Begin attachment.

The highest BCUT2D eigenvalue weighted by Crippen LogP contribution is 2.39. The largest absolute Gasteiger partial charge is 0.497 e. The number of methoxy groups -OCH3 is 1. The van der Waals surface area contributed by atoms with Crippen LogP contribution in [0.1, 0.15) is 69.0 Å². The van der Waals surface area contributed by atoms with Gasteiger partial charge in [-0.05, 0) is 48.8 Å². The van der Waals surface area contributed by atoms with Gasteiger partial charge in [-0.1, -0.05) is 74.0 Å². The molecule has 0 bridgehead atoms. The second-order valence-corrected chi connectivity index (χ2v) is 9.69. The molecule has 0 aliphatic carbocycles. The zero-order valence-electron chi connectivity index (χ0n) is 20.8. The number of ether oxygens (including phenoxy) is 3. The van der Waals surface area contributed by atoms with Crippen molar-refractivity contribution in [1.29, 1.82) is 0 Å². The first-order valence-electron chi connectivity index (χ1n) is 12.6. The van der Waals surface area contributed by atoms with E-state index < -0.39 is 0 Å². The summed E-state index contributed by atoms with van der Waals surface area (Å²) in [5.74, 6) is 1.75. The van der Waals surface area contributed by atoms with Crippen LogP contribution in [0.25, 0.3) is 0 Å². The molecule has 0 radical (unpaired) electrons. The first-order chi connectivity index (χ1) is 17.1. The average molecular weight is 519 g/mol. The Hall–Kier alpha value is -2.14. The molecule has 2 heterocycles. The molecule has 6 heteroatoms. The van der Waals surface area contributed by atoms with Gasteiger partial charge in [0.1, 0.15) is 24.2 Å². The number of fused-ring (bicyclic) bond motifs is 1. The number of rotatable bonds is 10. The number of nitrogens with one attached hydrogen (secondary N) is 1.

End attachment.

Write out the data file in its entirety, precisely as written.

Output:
The highest BCUT2D eigenvalue weighted by Crippen LogP contribution is 2.39. The largest absolute Gasteiger partial charge is 0.497 e. The number of methoxy groups -OCH3 is 1. The van der Waals surface area contributed by atoms with Crippen LogP contribution in [0.1, 0.15) is 69.0 Å². The van der Waals surface area contributed by atoms with Gasteiger partial charge in [-0.05, 0) is 48.8 Å². The van der Waals surface area contributed by atoms with Gasteiger partial charge in [-0.1, -0.05) is 74.0 Å². The molecule has 0 bridgehead atoms. The second-order valence-corrected chi connectivity index (χ2v) is 9.69. The molecule has 0 aliphatic carbocycles. The zero-order valence-electron chi connectivity index (χ0n) is 20.8. The number of ether oxygens (including phenoxy) is 3. The van der Waals surface area contributed by atoms with Crippen molar-refractivity contribution in [1.29, 1.82) is 0 Å². The first-order valence-electron chi connectivity index (χ1n) is 12.6. The van der Waals surface area contributed by atoms with E-state index < -0.39 is 0 Å². The summed E-state index contributed by atoms with van der Waals surface area (Å²) in [5.74, 6) is 1.75. The van der Waals surface area contributed by atoms with Crippen LogP contribution in [0.25, 0.3) is 0 Å². The molecule has 0 radical (unpaired) electrons. The first-order chi connectivity index (χ1) is 17.1. The average molecular weight is 519 g/mol. The Hall–Kier alpha value is -2.14. The molecule has 2 heterocycles. The molecule has 6 heteroatoms. The van der Waals surface area contributed by atoms with Gasteiger partial charge in [0.1, 0.15) is 24.2 Å². The number of fused-ring (bicyclic) bond motifs is 1. The number of rotatable bonds is 10. The number of nitrogens with one attached hydrogen (secondary N) is 1.